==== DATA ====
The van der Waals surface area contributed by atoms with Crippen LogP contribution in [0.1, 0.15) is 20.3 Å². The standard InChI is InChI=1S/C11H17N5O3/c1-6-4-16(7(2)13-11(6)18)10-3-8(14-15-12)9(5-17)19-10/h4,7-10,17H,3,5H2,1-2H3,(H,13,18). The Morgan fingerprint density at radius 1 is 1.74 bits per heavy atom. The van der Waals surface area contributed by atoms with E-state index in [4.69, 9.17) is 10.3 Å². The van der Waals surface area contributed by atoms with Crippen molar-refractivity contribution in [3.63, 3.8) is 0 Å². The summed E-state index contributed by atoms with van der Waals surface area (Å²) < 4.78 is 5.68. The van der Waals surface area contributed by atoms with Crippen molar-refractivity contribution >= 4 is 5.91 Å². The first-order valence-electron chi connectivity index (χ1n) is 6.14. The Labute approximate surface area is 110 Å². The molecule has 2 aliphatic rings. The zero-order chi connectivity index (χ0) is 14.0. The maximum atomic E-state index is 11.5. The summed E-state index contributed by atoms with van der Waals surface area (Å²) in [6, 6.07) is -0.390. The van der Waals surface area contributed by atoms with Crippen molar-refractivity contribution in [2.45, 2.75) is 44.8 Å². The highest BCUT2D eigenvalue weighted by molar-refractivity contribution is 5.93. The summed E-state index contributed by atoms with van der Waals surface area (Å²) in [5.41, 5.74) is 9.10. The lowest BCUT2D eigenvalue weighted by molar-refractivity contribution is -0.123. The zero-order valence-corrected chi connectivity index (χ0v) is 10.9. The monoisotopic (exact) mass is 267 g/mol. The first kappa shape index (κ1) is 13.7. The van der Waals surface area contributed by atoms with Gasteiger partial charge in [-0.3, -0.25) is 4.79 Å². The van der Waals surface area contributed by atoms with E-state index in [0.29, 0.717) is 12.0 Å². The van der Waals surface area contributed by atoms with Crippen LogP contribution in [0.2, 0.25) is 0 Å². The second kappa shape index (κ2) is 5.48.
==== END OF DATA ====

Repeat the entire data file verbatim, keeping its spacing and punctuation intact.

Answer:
The van der Waals surface area contributed by atoms with Crippen LogP contribution in [0.1, 0.15) is 20.3 Å². The standard InChI is InChI=1S/C11H17N5O3/c1-6-4-16(7(2)13-11(6)18)10-3-8(14-15-12)9(5-17)19-10/h4,7-10,17H,3,5H2,1-2H3,(H,13,18). The Morgan fingerprint density at radius 1 is 1.74 bits per heavy atom. The van der Waals surface area contributed by atoms with E-state index in [4.69, 9.17) is 10.3 Å². The van der Waals surface area contributed by atoms with Crippen molar-refractivity contribution in [3.63, 3.8) is 0 Å². The summed E-state index contributed by atoms with van der Waals surface area (Å²) < 4.78 is 5.68. The van der Waals surface area contributed by atoms with Crippen molar-refractivity contribution >= 4 is 5.91 Å². The first-order valence-electron chi connectivity index (χ1n) is 6.14. The Labute approximate surface area is 110 Å². The molecule has 2 aliphatic rings. The zero-order chi connectivity index (χ0) is 14.0. The maximum atomic E-state index is 11.5. The summed E-state index contributed by atoms with van der Waals surface area (Å²) in [6, 6.07) is -0.390. The van der Waals surface area contributed by atoms with Crippen molar-refractivity contribution in [2.45, 2.75) is 44.8 Å². The highest BCUT2D eigenvalue weighted by molar-refractivity contribution is 5.93. The summed E-state index contributed by atoms with van der Waals surface area (Å²) in [5.41, 5.74) is 9.10. The lowest BCUT2D eigenvalue weighted by molar-refractivity contribution is -0.123. The zero-order valence-corrected chi connectivity index (χ0v) is 10.9. The monoisotopic (exact) mass is 267 g/mol. The first kappa shape index (κ1) is 13.7. The van der Waals surface area contributed by atoms with Gasteiger partial charge in [-0.3, -0.25) is 4.79 Å². The van der Waals surface area contributed by atoms with E-state index in [0.29, 0.717) is 12.0 Å². The van der Waals surface area contributed by atoms with Crippen LogP contribution in [0.2, 0.25) is 0 Å². The second kappa shape index (κ2) is 5.48.